They're off! The Reserve Bank has kicked off the latest interest rate hiking cycle, which, if we're to believe the forecasts, could be as high as 5 percent or more by early 2017.
But that's too far off to contemplate, and much can happen in that time.
Back in March 2011 when the official cash rate was cut from 3 to 2.5 percent in response to the devastating earthquake in Canterbury a month earlier, the Reserve Bank expected to remove those reductions before the end of the year. Three years later, it's finally happening.
Borrowers should brace themselves, and quickly. The central bank is signalling further rate increases in April, June and July, taking the official cash rate to 3.5 percent before September's election. Another hike has been thrown in after that for good measure, meaning the cost of borrowing could be 3.75 percent by the end of the year.
The retail banks aren't waiting around. ANZ lifted its floating rates within a few hours of the announcement, and the others are expected to follow quick smart.
Of course, it's good news for savers, who outnumber those on mortgages. While banks have tended to be a little slower putting up deposit rates, ANZ did lift those rates on Thursday as well.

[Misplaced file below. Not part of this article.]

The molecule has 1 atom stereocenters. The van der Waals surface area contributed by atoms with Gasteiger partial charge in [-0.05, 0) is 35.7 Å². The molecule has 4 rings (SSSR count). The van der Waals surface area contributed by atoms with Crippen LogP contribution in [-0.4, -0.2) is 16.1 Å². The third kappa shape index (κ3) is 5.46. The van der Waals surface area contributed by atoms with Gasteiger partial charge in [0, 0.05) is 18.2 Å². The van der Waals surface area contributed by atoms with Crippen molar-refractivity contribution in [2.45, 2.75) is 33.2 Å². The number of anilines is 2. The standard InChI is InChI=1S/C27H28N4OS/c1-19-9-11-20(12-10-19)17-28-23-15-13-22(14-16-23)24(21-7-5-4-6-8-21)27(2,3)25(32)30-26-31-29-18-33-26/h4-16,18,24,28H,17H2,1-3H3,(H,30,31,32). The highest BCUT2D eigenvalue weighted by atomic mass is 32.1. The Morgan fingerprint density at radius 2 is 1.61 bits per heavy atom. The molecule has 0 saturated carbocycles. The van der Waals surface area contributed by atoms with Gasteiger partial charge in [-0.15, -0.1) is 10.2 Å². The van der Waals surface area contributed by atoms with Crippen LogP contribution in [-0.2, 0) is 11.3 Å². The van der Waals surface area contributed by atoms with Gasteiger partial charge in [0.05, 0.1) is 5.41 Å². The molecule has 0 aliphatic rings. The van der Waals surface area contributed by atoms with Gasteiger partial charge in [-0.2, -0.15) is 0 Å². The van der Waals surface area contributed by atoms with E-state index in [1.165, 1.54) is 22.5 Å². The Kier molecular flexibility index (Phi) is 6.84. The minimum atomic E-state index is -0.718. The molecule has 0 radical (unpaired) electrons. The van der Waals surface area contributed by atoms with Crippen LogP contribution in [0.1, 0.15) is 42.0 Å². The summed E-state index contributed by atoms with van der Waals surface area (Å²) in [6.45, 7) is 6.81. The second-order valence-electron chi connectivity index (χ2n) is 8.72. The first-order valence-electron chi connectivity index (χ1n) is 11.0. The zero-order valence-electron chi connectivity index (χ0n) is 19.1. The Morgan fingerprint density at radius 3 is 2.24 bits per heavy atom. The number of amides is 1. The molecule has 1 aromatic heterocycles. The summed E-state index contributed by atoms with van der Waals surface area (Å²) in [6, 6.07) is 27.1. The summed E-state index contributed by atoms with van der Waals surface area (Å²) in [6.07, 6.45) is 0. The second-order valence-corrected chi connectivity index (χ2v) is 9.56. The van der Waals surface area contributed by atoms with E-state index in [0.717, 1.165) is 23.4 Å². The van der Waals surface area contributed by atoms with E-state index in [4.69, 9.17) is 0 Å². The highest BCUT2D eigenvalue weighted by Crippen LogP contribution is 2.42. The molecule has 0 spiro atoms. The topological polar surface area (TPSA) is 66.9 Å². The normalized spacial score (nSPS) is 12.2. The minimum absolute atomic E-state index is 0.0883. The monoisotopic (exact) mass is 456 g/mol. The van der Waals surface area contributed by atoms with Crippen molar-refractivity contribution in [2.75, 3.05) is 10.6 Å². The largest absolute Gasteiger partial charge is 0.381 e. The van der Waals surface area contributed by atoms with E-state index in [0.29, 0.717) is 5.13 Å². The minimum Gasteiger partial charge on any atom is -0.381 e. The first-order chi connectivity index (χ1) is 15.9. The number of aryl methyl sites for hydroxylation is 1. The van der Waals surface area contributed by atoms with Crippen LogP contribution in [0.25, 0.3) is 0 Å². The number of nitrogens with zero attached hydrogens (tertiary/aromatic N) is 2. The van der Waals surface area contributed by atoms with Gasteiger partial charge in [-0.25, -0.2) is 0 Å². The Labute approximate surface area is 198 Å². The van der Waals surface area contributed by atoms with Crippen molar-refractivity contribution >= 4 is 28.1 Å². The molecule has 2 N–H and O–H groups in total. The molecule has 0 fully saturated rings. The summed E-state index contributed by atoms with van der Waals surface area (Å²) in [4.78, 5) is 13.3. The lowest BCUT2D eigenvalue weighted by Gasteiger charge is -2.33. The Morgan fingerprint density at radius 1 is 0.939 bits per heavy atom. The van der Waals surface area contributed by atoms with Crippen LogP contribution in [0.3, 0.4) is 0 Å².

Is the Reserve Bank in danger of stalling the fast-growing economy?
It doesn't think so. It's forecasting the creation of 105,000 jobs and unemployment to fall to about 5 percent next year, fed mainly by the rebuilding of Canterbury, construction in Auckland and dairy boom.
Governor Graeme Wheeler worries that not getting on top of inflation early is the real killer of economic growth, because authorities have to react heavily, hiking interest rates sharply causing output to fall and unemployment to rise.
But there's definitely a sense of uncertainty in this latest cycle.
No major central bank is close to raising interest rates, leaving New Zealand standing alone as a beacon for global currency investors. The high dollar has already risen even higher, hurting exporters even further.
The central bank is also unsure how households and firms will react. With threequarters of households on floating mortgages or fixed rates of less than one year, a succession of rate hikes could make its presence felt quite quickly. But it's been a long time since people have had to react to higher interest rates, and that was before the global financial crisis.
Will they react as predicted?
The likely path of rate increases is never smooth. If higher rates constrain households and firms spending plans quickly, then rates may not rise as high as signalled. If not, it could be a very painful time for the New Zealand economy.
Only time will tell.